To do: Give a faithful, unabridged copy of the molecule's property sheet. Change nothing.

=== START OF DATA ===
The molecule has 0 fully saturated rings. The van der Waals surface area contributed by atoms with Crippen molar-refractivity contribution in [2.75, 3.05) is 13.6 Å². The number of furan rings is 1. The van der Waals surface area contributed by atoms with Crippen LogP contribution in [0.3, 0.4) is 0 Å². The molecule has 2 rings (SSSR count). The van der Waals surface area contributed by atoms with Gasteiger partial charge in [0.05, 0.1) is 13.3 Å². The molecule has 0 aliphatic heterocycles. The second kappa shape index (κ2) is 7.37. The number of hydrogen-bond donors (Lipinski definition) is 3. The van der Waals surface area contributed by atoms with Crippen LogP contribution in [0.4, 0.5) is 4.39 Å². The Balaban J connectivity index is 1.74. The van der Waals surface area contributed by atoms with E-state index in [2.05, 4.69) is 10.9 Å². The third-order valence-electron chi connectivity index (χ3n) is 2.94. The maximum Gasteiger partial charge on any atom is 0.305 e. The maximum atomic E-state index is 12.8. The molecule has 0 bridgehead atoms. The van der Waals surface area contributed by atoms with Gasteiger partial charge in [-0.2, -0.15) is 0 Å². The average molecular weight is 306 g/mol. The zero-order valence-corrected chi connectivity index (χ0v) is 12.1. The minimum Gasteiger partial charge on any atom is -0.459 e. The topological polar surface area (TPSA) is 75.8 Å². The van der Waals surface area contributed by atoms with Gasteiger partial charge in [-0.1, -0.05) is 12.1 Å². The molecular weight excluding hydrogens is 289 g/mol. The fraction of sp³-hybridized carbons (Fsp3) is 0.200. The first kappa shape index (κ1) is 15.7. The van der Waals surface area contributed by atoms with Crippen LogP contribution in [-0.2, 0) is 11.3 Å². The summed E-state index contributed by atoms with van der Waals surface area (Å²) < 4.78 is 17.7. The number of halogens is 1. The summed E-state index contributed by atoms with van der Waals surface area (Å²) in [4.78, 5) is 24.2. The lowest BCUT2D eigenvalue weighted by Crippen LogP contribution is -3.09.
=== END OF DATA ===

The molecule has 0 fully saturated rings. The van der Waals surface area contributed by atoms with Crippen molar-refractivity contribution in [2.75, 3.05) is 13.6 Å². The number of furan rings is 1. The van der Waals surface area contributed by atoms with Crippen LogP contribution in [0.3, 0.4) is 0 Å². The molecule has 2 rings (SSSR count). The van der Waals surface area contributed by atoms with Gasteiger partial charge in [0.05, 0.1) is 13.3 Å². The molecule has 0 aliphatic heterocycles. The second kappa shape index (κ2) is 7.37. The number of hydrogen-bond donors (Lipinski definition) is 3. The van der Waals surface area contributed by atoms with Crippen LogP contribution in [0.4, 0.5) is 4.39 Å². The Balaban J connectivity index is 1.74. The van der Waals surface area contributed by atoms with E-state index in [2.05, 4.69) is 10.9 Å². The third-order valence-electron chi connectivity index (χ3n) is 2.94. The maximum Gasteiger partial charge on any atom is 0.305 e. The maximum atomic E-state index is 12.8. The molecule has 0 bridgehead atoms. The van der Waals surface area contributed by atoms with Gasteiger partial charge in [-0.2, -0.15) is 0 Å². The average molecular weight is 306 g/mol. The zero-order valence-corrected chi connectivity index (χ0v) is 12.1. The minimum Gasteiger partial charge on any atom is -0.459 e. The topological polar surface area (TPSA) is 75.8 Å². The van der Waals surface area contributed by atoms with Gasteiger partial charge in [-0.1, -0.05) is 12.1 Å². The molecular weight excluding hydrogens is 289 g/mol. The fraction of sp³-hybridized carbons (Fsp3) is 0.200. The first kappa shape index (κ1) is 15.7. The van der Waals surface area contributed by atoms with Crippen LogP contribution in [-0.2, 0) is 11.3 Å². The summed E-state index contributed by atoms with van der Waals surface area (Å²) < 4.78 is 17.7. The number of halogens is 1. The summed E-state index contributed by atoms with van der Waals surface area (Å²) in [4.78, 5) is 24.2. The lowest BCUT2D eigenvalue weighted by Crippen LogP contribution is -3.09.